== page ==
July 6

Pressing Prints

A look inside the School of Visual Concepts’ letterpress shop.

When Johann Gutenberg revolutionized mass communication by creating the first printing press in the fifteenth century, he likely didn’t count on his innovation sparking an artistic fascination that would span centuries and ultimately find its way to South Lake Union.

The letterpress shop at the School of Visual Concepts (SVC), located at 2300 Seventh Ave Suite B, is committed to passing on the time-honored tradition of letterpress printing to today’s artists, designers, and other local creatives.

 

Jenny Wilkson, founder and director of the SVC’s letterpress program since 2001, understands the shop’s distinct role at the SVC, a design school started in 1971 that emphasizes hands-on instruction. “The SVC focuses mainly on digital design, and to focus on craft and the handmade was a really unique offering,” Wilkson says. Students learn to carve designs by hand in linoleum, ranging from abstract shapes to detailed illustrations of animals. They also utilize traditional metal type blocks and then transfer ink from these materials onto paper using a press.

Developing these skills takes time and knowledge. “It’s not a place where you can pay a membership and have access to the presses,” Wilkson explains. “These presses are completely irreplaceable. They’re not made anymore. It’s really important that we give everyone who uses them that foundation.” She stresses the significance of learning what she calls “the care and feeding of the equipment” to avoid damaging the presses through incorrect use.

Students in the letterpress program begin with Letterpress Printing Level 1, a 10-week introductory course. After completing Letterpress Printing Level 2, also 10 weeks, students can take a proficiency test to gain access to the shop outside of class time, though they must still be in enrolled in a letterpress course in order to use the presses.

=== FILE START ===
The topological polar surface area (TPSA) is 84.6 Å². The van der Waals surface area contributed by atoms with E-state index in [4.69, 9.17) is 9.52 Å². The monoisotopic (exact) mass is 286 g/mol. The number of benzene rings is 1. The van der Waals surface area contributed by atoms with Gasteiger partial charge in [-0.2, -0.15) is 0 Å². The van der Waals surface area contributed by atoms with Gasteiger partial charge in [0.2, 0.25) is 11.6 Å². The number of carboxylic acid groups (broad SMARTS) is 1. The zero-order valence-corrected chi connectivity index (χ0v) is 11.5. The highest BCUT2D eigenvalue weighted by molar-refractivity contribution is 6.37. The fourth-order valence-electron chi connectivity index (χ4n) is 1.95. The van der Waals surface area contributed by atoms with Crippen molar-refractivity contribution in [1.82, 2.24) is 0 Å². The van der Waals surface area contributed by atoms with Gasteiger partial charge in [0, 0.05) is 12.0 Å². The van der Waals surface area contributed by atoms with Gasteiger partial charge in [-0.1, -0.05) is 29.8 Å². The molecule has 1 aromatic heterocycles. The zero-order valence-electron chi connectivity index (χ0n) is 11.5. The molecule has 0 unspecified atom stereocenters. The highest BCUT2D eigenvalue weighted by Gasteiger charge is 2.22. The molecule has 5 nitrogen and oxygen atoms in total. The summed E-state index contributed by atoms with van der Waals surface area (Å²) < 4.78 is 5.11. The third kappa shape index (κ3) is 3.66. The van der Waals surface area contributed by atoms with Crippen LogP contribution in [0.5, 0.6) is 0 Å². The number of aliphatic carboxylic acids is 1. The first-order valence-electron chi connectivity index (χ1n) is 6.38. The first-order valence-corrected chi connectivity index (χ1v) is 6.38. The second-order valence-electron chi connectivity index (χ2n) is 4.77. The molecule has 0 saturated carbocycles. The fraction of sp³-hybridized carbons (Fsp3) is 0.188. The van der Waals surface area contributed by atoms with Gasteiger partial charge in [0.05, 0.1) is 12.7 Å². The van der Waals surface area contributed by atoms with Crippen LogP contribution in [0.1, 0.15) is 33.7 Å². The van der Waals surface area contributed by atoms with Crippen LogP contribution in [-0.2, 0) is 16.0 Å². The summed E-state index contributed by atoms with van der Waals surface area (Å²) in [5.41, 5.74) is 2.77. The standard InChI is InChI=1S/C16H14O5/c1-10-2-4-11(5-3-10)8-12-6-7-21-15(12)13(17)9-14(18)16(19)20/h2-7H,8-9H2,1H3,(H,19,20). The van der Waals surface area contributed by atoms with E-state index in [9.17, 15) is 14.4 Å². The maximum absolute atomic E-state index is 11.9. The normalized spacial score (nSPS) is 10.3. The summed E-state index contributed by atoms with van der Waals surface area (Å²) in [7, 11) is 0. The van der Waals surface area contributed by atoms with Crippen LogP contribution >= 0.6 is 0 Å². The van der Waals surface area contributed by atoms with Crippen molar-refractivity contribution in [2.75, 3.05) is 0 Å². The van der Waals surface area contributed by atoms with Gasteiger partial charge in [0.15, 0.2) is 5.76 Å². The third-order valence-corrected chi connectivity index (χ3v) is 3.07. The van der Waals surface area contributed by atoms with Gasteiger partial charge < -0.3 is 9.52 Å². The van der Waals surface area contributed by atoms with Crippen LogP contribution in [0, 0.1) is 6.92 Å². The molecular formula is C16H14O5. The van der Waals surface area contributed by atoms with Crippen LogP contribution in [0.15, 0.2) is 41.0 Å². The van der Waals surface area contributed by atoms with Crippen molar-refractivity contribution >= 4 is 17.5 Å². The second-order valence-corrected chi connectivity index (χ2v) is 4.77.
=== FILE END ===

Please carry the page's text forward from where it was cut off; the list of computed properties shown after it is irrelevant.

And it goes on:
For those simply looking to dip their toe into letterpress printing, the two-hour Letterpress: Create at Lunch course offers a chance to sample the equipment while printing keepsake posters.

Many experienced students serve as teaching assistants with unlimited shop access and ensure that no one is ever left to print alone. “We don’t want anyone printing in a void where they can’t get feedback,” Wilkson says. “We’re always learning new things and we want to be able to share what we learn with our students. It’s really a unique community we’ve created here.”

Community is certainly a driving force behind the letterpress program. Though the shop doesn’t create pieces for businesses or sell them to the public (aside from printed greeting cards sold in the SVC lobby to raise funds for the shop), it rarely misses an opportunity to involve itself with the Seattle community.

One example is the Children’s Hospital Broadside Project, in which long-term and terminally ill patients at Seattle Children’s Hospital write poems that the SVC’s letterpress artists turn into hand-printed works of art.

 

Another community enterprise involves a five-ton steamroller. The Steamroller Smackdown occurs annually during the summer’s South Lake Union Block Party (Friday, August 12 this year) and was inspired by the San Francisco Center For the Book’s Steamroller Printing Festival, in which featured artists print posters using a steamroller rather than a traditional printing press. “I put a spin on that since our school is so connected to the design community,” Wilkson says.

The idea was to gather competing teams of designers from local companies and design firms to create posters following an annual theme (last year’s was Man vs. Machine). The catch: Groups must hand-carve their designs in linoleum and print their posters using a steamroller. Team spirit abounds, like the group that designed a Loch Ness Monster poster and “dressed up as Scottish Highlanders and hired a bagpipe guy who led them in. It’s full of grand entrances,” Wilkson says.

According to Wilkson, letterpress printing remains well loved because of its physical nature. “They’re just dying for that tactile connection to what they’re making.” She describes letterpress printing as “the antidote to too much screen time” for creative individuals who spend their days working on computers.

When carried out with others, the complex endeavor of producing a handmade print also encourages a sense of partnership and personal interaction, which Wilkson strongly supports. “I think that’s what makes letterpress printing worth holding onto.”

For more information on the SVC and the Steamroller Smackdown, check out http://www.svcseattle.com/letterpress.

Story by Parker Danowski, Photos by (from top) Phototainment, Steve Utaski (2), and Lifestring Photography

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